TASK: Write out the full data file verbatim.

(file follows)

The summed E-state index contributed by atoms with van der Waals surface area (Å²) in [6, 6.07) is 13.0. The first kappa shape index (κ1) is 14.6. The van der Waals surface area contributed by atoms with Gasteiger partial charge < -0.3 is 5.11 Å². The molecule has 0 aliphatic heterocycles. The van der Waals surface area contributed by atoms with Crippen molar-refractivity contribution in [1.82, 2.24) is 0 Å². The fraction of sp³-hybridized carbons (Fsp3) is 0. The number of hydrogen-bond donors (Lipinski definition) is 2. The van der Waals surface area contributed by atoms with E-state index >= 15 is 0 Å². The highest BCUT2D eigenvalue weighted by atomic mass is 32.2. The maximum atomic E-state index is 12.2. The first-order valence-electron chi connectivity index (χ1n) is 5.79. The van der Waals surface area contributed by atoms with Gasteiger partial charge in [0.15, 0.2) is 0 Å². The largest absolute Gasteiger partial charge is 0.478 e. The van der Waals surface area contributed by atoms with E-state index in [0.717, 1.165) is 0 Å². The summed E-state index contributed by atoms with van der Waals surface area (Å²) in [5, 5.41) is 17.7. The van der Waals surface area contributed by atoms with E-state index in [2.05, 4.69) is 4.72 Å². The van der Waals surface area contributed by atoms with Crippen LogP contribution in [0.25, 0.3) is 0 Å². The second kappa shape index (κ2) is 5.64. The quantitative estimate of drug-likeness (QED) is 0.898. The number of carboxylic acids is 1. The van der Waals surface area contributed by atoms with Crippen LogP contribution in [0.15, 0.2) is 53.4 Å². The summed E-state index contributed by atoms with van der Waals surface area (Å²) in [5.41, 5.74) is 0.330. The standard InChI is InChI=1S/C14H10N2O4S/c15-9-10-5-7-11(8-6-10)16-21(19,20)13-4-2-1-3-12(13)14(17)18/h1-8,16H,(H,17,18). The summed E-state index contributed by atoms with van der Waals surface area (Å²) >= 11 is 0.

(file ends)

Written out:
The summed E-state index contributed by atoms with van der Waals surface area (Å²) in [6, 6.07) is 13.0. The first kappa shape index (κ1) is 14.6. The van der Waals surface area contributed by atoms with Gasteiger partial charge < -0.3 is 5.11 Å². The molecule has 0 aliphatic heterocycles. The van der Waals surface area contributed by atoms with Crippen molar-refractivity contribution in [1.82, 2.24) is 0 Å². The fraction of sp³-hybridized carbons (Fsp3) is 0. The number of hydrogen-bond donors (Lipinski definition) is 2. The van der Waals surface area contributed by atoms with E-state index >= 15 is 0 Å². The highest BCUT2D eigenvalue weighted by atomic mass is 32.2. The maximum atomic E-state index is 12.2. The first-order valence-electron chi connectivity index (χ1n) is 5.79. The van der Waals surface area contributed by atoms with Gasteiger partial charge in [0.15, 0.2) is 0 Å². The largest absolute Gasteiger partial charge is 0.478 e. The van der Waals surface area contributed by atoms with E-state index in [0.717, 1.165) is 0 Å². The summed E-state index contributed by atoms with van der Waals surface area (Å²) in [5, 5.41) is 17.7. The van der Waals surface area contributed by atoms with E-state index in [2.05, 4.69) is 4.72 Å². The van der Waals surface area contributed by atoms with Crippen LogP contribution in [0.25, 0.3) is 0 Å². The second kappa shape index (κ2) is 5.64. The quantitative estimate of drug-likeness (QED) is 0.898. The number of carboxylic acids is 1. The van der Waals surface area contributed by atoms with Crippen LogP contribution in [0.15, 0.2) is 53.4 Å². The summed E-state index contributed by atoms with van der Waals surface area (Å²) in [5.41, 5.74) is 0.330. The standard InChI is InChI=1S/C14H10N2O4S/c15-9-10-5-7-11(8-6-10)16-21(19,20)13-4-2-1-3-12(13)14(17)18/h1-8,16H,(H,17,18). The summed E-state index contributed by atoms with van der Waals surface area (Å²) >= 11 is 0.